Seniors Who Stop Driving Vulnerable to Health Issues


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Seniors Who Stop Driving More Vulnerable to Health Issues

From Gary Freeman of the Home Instead Senior Care® office in Red Oak, TX 

Q.    Since I turned 90, my children are convinced I should stop driving. But I feel as though I am still a very safe driver. Driving is one of my last few pleasures in this world. I've never had an accident or a traffic ticket. There is just no evidence that I am unsafe.                                                                                 

​Your interest in continuing to drive has more ramifications than you may think. You enjoy regularly getting out on the road. And that is providing you more than just pleasure.

When senior citizens stop driving their risk of developing symptoms of depression doubles and their physical health is also negatively impacted in a number of ways. All this may lead to faster declines in both physical and mental health as well as increased risk of death, according to a new study.

In this study, published in the Journal of the American Geriatrics Society, researchers reviewed 16 studies that examined the health and well-being of older adults after they stopped driving.

Driving a car is a key factor in independent living and life satisfaction for older adults. In the U.S., driving is considered an important aspect of personal freedom and gives people a sense of control over their lives.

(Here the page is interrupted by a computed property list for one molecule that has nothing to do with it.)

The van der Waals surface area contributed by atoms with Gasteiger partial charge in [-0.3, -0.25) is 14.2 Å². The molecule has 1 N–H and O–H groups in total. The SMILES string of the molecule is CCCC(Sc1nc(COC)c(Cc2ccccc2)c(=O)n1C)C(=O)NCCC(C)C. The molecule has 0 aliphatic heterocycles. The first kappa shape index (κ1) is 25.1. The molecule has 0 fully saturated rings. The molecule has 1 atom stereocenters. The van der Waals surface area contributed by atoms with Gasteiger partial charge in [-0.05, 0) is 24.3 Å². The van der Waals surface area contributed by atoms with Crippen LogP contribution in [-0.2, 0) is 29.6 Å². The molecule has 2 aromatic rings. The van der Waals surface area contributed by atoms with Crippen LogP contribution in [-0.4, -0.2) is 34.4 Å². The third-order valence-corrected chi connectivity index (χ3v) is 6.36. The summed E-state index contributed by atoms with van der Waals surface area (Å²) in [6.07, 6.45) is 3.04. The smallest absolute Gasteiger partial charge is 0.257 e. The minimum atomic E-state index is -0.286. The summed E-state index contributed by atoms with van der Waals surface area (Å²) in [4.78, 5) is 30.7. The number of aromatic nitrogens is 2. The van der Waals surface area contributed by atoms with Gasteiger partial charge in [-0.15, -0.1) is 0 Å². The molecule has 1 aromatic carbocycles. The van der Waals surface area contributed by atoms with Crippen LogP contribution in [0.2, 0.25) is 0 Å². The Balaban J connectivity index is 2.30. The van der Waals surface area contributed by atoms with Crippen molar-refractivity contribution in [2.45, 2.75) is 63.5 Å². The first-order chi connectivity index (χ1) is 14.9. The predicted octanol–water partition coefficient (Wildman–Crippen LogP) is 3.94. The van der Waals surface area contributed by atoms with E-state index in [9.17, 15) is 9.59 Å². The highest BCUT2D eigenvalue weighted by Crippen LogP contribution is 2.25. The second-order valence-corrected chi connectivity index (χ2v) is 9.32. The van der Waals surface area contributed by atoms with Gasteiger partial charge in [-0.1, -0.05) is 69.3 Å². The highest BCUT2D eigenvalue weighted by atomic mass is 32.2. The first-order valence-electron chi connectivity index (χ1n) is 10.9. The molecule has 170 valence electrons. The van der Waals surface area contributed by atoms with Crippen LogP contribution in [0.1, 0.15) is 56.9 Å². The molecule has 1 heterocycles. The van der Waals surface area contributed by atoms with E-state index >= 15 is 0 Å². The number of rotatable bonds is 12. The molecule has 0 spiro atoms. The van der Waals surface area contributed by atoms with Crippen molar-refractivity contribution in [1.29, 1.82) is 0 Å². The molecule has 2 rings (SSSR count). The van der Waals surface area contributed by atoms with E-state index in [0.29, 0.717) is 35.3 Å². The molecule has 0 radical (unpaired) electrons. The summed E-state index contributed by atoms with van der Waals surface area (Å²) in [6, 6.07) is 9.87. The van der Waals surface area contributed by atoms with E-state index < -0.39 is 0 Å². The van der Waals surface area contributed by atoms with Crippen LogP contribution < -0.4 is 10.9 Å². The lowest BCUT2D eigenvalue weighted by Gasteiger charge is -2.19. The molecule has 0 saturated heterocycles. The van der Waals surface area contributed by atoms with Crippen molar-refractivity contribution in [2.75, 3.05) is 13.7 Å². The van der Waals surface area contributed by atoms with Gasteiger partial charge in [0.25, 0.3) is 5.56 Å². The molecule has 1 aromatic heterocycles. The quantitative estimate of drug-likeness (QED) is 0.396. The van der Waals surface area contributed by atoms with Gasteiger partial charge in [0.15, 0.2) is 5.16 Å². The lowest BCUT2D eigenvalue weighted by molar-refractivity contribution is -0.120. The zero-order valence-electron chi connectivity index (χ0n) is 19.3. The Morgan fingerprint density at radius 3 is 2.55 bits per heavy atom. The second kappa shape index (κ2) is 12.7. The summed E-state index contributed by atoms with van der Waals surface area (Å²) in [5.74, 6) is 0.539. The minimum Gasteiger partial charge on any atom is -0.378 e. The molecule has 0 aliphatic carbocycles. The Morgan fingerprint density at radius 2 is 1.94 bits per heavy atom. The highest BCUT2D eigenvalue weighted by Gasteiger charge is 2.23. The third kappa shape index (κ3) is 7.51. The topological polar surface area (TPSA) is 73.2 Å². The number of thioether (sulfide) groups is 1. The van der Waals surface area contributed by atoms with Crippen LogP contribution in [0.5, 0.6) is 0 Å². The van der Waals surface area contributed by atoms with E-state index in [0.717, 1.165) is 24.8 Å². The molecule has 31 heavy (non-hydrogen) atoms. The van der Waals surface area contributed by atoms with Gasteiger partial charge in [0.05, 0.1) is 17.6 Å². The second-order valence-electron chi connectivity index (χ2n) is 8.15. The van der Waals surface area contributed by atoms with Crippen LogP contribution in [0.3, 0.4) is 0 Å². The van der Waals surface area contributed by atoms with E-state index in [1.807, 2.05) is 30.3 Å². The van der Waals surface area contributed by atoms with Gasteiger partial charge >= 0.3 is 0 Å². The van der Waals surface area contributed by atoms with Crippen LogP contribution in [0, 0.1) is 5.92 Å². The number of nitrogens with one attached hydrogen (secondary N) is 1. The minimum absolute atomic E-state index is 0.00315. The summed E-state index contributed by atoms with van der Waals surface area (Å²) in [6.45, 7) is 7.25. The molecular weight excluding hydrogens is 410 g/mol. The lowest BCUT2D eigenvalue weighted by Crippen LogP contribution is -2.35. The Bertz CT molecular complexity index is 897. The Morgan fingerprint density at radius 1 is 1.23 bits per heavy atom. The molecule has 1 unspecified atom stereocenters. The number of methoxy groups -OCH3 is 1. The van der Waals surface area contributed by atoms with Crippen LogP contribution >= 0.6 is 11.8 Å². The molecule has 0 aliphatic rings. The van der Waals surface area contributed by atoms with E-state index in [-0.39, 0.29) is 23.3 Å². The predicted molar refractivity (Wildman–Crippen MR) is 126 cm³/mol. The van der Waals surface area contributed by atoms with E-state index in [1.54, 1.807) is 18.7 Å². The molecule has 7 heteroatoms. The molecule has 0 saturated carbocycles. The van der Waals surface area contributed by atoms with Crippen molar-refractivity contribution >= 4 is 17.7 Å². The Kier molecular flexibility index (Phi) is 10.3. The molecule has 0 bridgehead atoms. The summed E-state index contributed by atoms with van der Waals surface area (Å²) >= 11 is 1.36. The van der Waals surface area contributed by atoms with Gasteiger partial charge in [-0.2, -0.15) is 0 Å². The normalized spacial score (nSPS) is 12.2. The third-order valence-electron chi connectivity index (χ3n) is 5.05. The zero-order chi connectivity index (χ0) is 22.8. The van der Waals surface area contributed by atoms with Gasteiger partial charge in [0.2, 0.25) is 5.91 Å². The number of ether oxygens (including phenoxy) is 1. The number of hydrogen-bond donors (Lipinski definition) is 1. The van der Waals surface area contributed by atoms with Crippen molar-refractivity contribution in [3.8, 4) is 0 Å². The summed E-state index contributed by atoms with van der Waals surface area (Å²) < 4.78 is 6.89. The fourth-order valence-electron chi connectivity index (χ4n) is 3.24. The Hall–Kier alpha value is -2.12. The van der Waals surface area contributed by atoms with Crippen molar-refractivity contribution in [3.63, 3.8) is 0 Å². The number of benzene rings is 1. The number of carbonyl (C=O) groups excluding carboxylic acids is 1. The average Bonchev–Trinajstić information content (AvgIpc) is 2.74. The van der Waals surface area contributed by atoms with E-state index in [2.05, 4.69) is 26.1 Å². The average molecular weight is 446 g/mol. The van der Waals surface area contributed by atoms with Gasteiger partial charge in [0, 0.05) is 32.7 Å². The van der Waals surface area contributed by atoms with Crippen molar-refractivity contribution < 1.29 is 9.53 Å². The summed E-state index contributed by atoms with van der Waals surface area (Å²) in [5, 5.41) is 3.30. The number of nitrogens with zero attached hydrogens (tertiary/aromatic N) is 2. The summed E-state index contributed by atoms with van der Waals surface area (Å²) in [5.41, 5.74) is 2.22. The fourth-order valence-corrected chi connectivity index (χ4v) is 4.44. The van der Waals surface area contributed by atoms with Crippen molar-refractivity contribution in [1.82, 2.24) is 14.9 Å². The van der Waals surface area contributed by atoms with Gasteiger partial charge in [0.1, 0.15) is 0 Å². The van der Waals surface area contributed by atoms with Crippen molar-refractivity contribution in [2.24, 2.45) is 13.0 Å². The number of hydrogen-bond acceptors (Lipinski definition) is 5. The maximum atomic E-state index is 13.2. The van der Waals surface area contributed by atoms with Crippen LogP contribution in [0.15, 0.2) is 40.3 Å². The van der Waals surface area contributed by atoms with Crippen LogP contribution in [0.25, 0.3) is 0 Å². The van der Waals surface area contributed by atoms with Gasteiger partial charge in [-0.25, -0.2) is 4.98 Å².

Several factors are likely responsible for these findings, noted the researchers. For example, after they stop driving, seniors have fewer out-of-home activities, and as a result may have fewer opportunities for social interaction.

"For many older adults, driving is more than a privilege. It is instrumental to their daily living and is a strong indicator of self-control, personal freedom and independence," noted Guohua Li, M.D., DrPH, the senior author of the study, professor of epidemiology and the founding director of the Center for Injury Epidemiology and Prevention at Columbia University.

While you continue to drive, it is important that you remain physically and mentally able to drive safely. Why not encourage family members to ride with you periodically. Visit the AAA Foundation for Traffic Safety. They have many resources including an interactive database, Roadwise Rx, that helps seniors and other drivers identify how side effects and interactions from both prescription and over-the-counter medications can impair driving.

​If you do need to eventually quit driving, there are many options available including support from your local Home Instead Senior Care® office. Call today to learn more.

For more information about your local Home Instead Senior Care office, contact Gary Freeman at 972-576-1100 or go to HomeInstead.com/742. For more information about the research, visit http://www.healthinaging.org/news/research-summaries/article:​02-05-2016-12-00am-when-older-adults-stop-driving-it-may-impact-health-and-well-being/.   

Each Home Instead Senior Care® franchise office is independently owned and operated.

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